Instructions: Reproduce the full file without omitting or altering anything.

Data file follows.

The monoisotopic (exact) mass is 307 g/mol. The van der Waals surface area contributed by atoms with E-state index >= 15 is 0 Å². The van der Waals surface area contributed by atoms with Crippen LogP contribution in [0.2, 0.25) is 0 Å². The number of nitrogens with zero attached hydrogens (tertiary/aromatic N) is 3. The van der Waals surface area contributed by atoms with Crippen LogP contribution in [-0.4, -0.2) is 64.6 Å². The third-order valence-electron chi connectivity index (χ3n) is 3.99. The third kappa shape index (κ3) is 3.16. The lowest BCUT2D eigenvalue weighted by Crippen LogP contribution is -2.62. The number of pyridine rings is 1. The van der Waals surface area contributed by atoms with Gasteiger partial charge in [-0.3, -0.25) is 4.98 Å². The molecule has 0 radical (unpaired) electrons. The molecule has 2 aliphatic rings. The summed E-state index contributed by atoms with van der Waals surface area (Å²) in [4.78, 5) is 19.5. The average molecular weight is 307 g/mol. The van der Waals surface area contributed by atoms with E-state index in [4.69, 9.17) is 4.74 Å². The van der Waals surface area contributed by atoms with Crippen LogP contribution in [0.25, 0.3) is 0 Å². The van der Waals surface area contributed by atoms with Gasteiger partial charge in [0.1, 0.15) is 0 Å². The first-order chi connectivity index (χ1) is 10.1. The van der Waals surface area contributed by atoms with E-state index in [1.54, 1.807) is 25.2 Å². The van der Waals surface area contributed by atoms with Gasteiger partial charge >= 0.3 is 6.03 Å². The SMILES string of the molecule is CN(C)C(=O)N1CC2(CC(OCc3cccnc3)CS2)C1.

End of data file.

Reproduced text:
The monoisotopic (exact) mass is 307 g/mol. The van der Waals surface area contributed by atoms with E-state index >= 15 is 0 Å². The van der Waals surface area contributed by atoms with Crippen LogP contribution in [0.2, 0.25) is 0 Å². The number of nitrogens with zero attached hydrogens (tertiary/aromatic N) is 3. The van der Waals surface area contributed by atoms with Crippen LogP contribution in [-0.4, -0.2) is 64.6 Å². The third-order valence-electron chi connectivity index (χ3n) is 3.99. The third kappa shape index (κ3) is 3.16. The lowest BCUT2D eigenvalue weighted by Crippen LogP contribution is -2.62. The number of pyridine rings is 1. The van der Waals surface area contributed by atoms with Gasteiger partial charge in [-0.3, -0.25) is 4.98 Å². The molecule has 0 radical (unpaired) electrons. The molecule has 2 aliphatic rings. The summed E-state index contributed by atoms with van der Waals surface area (Å²) in [4.78, 5) is 19.5. The average molecular weight is 307 g/mol. The van der Waals surface area contributed by atoms with E-state index in [4.69, 9.17) is 4.74 Å². The van der Waals surface area contributed by atoms with Crippen LogP contribution in [0.25, 0.3) is 0 Å². The van der Waals surface area contributed by atoms with Gasteiger partial charge in [0.1, 0.15) is 0 Å². The first-order chi connectivity index (χ1) is 10.1. The van der Waals surface area contributed by atoms with E-state index in [1.54, 1.807) is 25.2 Å². The van der Waals surface area contributed by atoms with Gasteiger partial charge >= 0.3 is 6.03 Å². The SMILES string of the molecule is CN(C)C(=O)N1CC2(CC(OCc3cccnc3)CS2)C1.